That was the West wing. They were the Omegas. They were the people in the pack who worked on the farms and in the stores, but they still had an education and were treated fairly. They also had the chance to become farm or store owners if they were trustworthy, and could even become healers if they were gifted. But those were rare cases, and most Omegas accepted that someone needed to be at the bottom. And if they still were treated fairly and equally by the pack despite their heritage, then werewolves were generally good natured about the structure of our pack.
Alice pulled up to a single story trailer; chipped red paint covered the tiny house, and the little deck that rounded the door was faded and washed out. The trees that surrounded the place were lush and over green, and the dirt path that led to the door was mixed with heavy rocks. When I stepped out of the car, a gust of wind sent the smell of vanilla and wood towards me. My wolf screamed to be let loose, but I held myself. This wasn’t an unfamiliar home; it was our Grandmother’s years ago, and the smell was one all Greene households held. It made me want to cry, as it brought back so many memories.
My feet scraped the gravel road for a minute, before I was hit with another rush of fresh wind, making my nose, and my wolf, go crazy. I forgot how free it was out in Ravenswood County.
“Yo, Baby-cheeks. Come help me with your stuff!” Alice called to me, and I smiled at her, before running and grabbing my suitcase from the back of her tiny blue car.
“Don’t call me that.” I protested, carrying the heavy bag by the handle.
“I can do what I want. I’m your guardian now. Never thought this day would come, huh?” Alice said, a sad look crossing her face.
I shook my head. Growing up, me and Alice were best friends. Inseparable. And being only a year apart, we never thought she would ever have to take care of me. Heck, we never thought my parents would die at such a young age, even if they were part of the Council.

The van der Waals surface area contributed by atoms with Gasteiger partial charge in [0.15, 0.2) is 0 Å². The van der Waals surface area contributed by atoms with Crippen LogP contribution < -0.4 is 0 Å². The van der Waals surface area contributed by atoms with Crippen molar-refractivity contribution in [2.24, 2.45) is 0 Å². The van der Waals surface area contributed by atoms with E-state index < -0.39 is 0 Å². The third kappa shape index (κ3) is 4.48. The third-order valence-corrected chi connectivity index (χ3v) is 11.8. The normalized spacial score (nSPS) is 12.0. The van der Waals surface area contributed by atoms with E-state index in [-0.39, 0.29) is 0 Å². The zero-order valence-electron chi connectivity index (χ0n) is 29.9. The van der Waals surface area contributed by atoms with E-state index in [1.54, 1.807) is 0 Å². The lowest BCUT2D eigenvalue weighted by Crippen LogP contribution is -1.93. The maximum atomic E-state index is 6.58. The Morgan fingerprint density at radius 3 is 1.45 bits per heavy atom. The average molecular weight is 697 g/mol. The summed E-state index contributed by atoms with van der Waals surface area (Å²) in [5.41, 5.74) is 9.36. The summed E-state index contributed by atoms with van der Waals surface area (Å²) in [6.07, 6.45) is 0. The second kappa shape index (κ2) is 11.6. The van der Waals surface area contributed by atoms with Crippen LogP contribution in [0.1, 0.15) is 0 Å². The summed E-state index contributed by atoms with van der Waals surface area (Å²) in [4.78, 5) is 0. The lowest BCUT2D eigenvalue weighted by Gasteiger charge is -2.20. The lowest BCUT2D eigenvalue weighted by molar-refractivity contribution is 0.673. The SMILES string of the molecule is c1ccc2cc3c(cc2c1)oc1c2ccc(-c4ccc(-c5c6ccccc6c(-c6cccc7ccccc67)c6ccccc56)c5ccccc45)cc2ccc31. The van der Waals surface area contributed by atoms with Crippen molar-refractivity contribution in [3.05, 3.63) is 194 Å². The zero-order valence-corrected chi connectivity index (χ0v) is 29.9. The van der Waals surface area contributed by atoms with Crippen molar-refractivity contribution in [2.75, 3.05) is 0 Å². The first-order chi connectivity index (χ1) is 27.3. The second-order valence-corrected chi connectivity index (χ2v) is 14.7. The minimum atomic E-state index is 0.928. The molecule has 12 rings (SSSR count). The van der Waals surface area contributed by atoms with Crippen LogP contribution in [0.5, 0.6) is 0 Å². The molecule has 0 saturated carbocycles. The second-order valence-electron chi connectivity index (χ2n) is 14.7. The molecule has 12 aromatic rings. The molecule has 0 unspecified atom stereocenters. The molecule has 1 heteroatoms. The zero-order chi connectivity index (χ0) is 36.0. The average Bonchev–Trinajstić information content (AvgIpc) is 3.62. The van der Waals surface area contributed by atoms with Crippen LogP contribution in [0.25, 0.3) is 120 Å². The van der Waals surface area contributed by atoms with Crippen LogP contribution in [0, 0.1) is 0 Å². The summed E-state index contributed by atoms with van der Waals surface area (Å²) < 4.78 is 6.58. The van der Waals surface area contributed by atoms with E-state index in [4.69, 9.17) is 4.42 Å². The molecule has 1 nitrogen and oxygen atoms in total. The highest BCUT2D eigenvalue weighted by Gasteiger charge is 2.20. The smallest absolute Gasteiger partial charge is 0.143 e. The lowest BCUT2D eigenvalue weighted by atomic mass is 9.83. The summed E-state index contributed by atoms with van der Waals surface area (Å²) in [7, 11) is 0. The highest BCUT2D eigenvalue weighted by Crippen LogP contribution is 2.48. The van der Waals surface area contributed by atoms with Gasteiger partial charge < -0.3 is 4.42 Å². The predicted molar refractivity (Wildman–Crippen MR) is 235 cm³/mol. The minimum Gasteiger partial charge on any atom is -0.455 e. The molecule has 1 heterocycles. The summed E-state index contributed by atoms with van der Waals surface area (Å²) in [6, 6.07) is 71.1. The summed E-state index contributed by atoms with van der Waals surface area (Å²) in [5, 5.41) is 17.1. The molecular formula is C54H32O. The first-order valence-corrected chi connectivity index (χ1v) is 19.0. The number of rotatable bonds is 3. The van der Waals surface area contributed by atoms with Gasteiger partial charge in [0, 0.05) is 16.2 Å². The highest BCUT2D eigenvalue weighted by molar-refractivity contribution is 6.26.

Alice walked ahead of me to unlock the doors and as the door swung open, I felt faint. Tears weld up in my eyes, and I tried to blink them back. My arms dropped the suitcase I was so tightly holding, and my eyes locked on the back wall of the house, my legs carrying my without my will. I almost couldn’t resist the urge to run, but when I was there, I ran my hands along the chipped, rough wood, of each single picture frame.
Tears ran down my cheeks, and I felt my heart jump out of my chest. There were old pictures of my parents. One was before I was born, when they were at a party in the Alpha’s house. The huge wood mansion was high above them as they drank beers, laughing and cheering. My father took my mother by the waist, giving her a loving kiss. Another was a high school memory of Aunt Chrystal and Uncle Luke, Alice's parents, with my parents. They sat on the large staircase at Ravenswood High, cards and money in their hands. I was never deprived of their poker stories.
The last was when I was little, and I let my eyes linger a little longer on this one. I had tried to crawl away from my parents, but my mother took me by the stomach and held me close, kissing me on the cheek. My dad ruffled my long curls, and we posed for the picture. Once the flash went off, the memory repeated itself.
“Where’d you get these?” I asked, my eyes closing to stop the fresh wave of water that ran all too quickly down my face.
Alice wrapped her arms around my back, giving me a warm hug. “They were left for grandmother. But all her pictures were free for all to take, and I liked these best.”
“Thanks.” Was all I could say. I knew, no matter what she told me, she took these to make me feel better, to remember the happy life my parents had.
“Go for a run.”
I shook my head. I wasn’t in good enough condition. If I was too upset, I could be stuck in wolf form for a long time, unable to change back.
But she rubbed my arms, giving me one last hug. “Go."